Boston Celtics: 2012Game22
Quick links: Doc hits campaign trail | Rondo's (black and blue) return | Loose Balls
RIVERS WILL STUMP FOR (ALL-)STARS
Celtics coach Doc Rivers said he'll phone his Eastern Conference coaching brethren this week in hopes of earning a couple Boston guys a free trip to Orlando for the All-Star festivities later this month.
None of the five eligible Celtics landed among the East's All-Star starters based on fan vote (point guard Rajon Rondo was the team's top vote-getter and was a distant third behind Chicago's Derrick Rose and Miami's Dwyane Wade at the guard position). Now, the 30 NBA head coaches will vote for seven players from within their own conference (two guards, two forwards, a center, and two players regardless of position) to comprise the All-Star reserves.
Coaches cannot vote for their own player, hence why cell phones will be burning up this weekend with reserves set to be announced Thursday evening (before the Celtics and Lakers joust on TNT).
"I usually call [other coaches], all my friends -- so that’s usually one call," quipped Rivers. "No, I call guys. I always do, just to make sure. And they call you. Last year was just strange, really, I don’t know what it said, but I didn’t get a call from one coach last year asking me to vote for their player. I thought that was really unusual. This year I think you will get a ton of calls. This year is going to be a lot tougher. There's a lot of guys that are playing well."
HOW THE GAME WAS WON
With Rajon Rondo back in the starting lineup, Paul Pierce kicked it back into scorer mode, connecting on 8 of 22 shots (including 4 of 11 beyond the 3-point arc) while scoring a game-high 30 points (to go along with 7 rebounds and 5 assists) over 43 minutes as the Celtics overcame a 12-point second-half deficit. Pierce might have had three more points, but video replay wiped out what was originally scored a made triple with 16.1 seconds to go in a one-point game. Boston's defense came up with two big stops (Pierce making a free throw in between) to hang on. Ray Allen started slow (2-of-5 shooting for 5 points through three quarters), but caught fire in the final frame, converting a pair of big 3-pointers and a baseline layup to finish with 14 points. Carmelo Anthony paced the Knicks with 26 points, while Tyson Chandler added 20 points and 11 assists.
The Celtics had whittled as much as a 12-point deficit down to a bucket with little more than eight minutes to play and it was clear they simply wanted it more than the Knicks when it mattered most. During one sequence, Pierce won a footrace to a loose ball in the backcourt, then, after a miss, Chris Wilcox pried the ball loose from a Knicks player before getting fouled going up with it under the basket. His free throws tied the game at 75. The next possession down, Wilcox got on the ground to force a jump ball. The Celtics didn't pull ahead until Ray Allen's 3-pointer with 4:24 to play (thanks in part to Rondo's hustle to force the Knicks to fumble the ball out of bounds right before the trey), but it was clear from that sequence that Boston would not be denied. The Celtics dominated what we like to call the WIM category (wanted it more) in the fourth quarter.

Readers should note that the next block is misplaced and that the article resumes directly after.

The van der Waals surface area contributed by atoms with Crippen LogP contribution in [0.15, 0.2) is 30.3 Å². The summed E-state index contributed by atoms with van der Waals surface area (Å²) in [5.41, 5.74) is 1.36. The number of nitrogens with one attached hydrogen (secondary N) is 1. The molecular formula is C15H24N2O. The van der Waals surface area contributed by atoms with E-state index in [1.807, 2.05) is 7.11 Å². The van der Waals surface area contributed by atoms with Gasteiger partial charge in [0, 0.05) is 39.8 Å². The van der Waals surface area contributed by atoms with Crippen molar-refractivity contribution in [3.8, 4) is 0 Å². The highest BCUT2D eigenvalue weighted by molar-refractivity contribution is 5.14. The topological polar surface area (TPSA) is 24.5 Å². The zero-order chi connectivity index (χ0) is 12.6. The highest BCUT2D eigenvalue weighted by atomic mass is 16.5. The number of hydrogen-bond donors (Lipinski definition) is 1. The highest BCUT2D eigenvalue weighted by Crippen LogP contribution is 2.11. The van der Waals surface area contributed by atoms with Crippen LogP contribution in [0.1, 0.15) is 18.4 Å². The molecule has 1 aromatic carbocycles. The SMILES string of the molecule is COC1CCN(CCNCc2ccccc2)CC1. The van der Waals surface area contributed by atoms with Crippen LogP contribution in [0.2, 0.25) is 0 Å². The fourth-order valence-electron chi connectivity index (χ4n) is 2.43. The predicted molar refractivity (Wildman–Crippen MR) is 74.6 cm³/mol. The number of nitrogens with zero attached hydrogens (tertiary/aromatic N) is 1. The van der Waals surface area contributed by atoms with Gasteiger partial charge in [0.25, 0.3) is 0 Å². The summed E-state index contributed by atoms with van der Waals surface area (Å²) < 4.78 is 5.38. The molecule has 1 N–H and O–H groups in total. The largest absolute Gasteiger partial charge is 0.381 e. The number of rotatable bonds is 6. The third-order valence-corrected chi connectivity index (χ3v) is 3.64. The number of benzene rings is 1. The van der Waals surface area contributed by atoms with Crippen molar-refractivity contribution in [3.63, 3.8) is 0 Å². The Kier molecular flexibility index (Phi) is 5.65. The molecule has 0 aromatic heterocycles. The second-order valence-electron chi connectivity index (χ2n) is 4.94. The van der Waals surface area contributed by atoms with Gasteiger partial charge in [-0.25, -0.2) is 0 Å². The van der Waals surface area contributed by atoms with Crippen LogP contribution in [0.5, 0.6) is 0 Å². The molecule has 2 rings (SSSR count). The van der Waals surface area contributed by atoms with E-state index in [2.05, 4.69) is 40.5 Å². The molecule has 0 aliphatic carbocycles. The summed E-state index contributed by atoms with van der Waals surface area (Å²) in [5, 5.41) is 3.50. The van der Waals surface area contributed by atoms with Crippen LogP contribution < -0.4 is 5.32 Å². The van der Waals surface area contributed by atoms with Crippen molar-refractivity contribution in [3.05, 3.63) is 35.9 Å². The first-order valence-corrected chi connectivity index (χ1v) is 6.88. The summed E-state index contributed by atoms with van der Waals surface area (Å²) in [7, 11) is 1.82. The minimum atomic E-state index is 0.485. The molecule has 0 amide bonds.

Kevin Garnett became only the third player in NBA history to register 10,000 defensive rebounds with his fourth of the night late in the first quarter. He joins Karl Malone and Robert Parish as the only other members in that elite club. How did Garnett celebrate? By draining his second 3-pointer in as many games.
DOC GETS A TECH
Unhappy with the calls going against his team in the early portion of Friday's game, Celtics coach Doc Rivers got a little too chirpy with referee Curtis Blair, who hit Rivers with a technical foul (his fourth of the year). The Knicks attempted 17 first-half free throws (making 14, compared to 6-of-9 shooting at the stripe for Boston before the intermission). By the end of the game, Rivers' complaining might have helped even up the shots (the Celtics were 19-of-25 at the stripe; the Knicks were 18-of-21).
WHAT IT MEANS
You ever been in a bar fight, Craig? That one was a lot of fun. Haymakers from both sides and big shots by the truckload late in the game. The Celtics avenge a Christmas Day loss to New York and, with Philadelphia getting blown out by Miami, reassert themselves a bit in the Atlantic Division. Boston has now won eight of its past 10 and keeps the momentum going on this five-game homestand.
1. Carmelo Anthony said last month that he has a "vendetta" against the Celtics after last season's playoff sweep. No one up here even blinked. What's it going to take to make this an honest-to-goodness rivalry?
Robb: A competitive team in New York. I hate to be so blunt about it but facts are facts. The C's swept them out of the postseason last year, and despite the opening loss this year, Boston has routinely destroyed the Knicks in regular season play during the entire The Big Three era. While the names are bigger in New York now, the record has become worse and no one around the NBA considers them a serious threat. Until that happens, we'll have to wait on the rivalry.
Forsberg: It would help if the Knicks would put up a consistent fight. Christmas Day was a step in the right direction, but let's face it, the Celtics have won 16 of the last 19 regular-season meetings and swept the Knicks out of the playoffs last season. We've seen a little bit of a hostility with the dust-up at the end of the first meeting when Kevin Garnett put his hand around the neck of old friend Bill Walker, so it will be interesting to see if any emotion carries over to this one. But, bottom line, it's probably going to take a heated postseason series -- one in which the Knicks top the Celtics, or at least push them to their limits -- before anyone in Boston is ready to bust out the "r" word.
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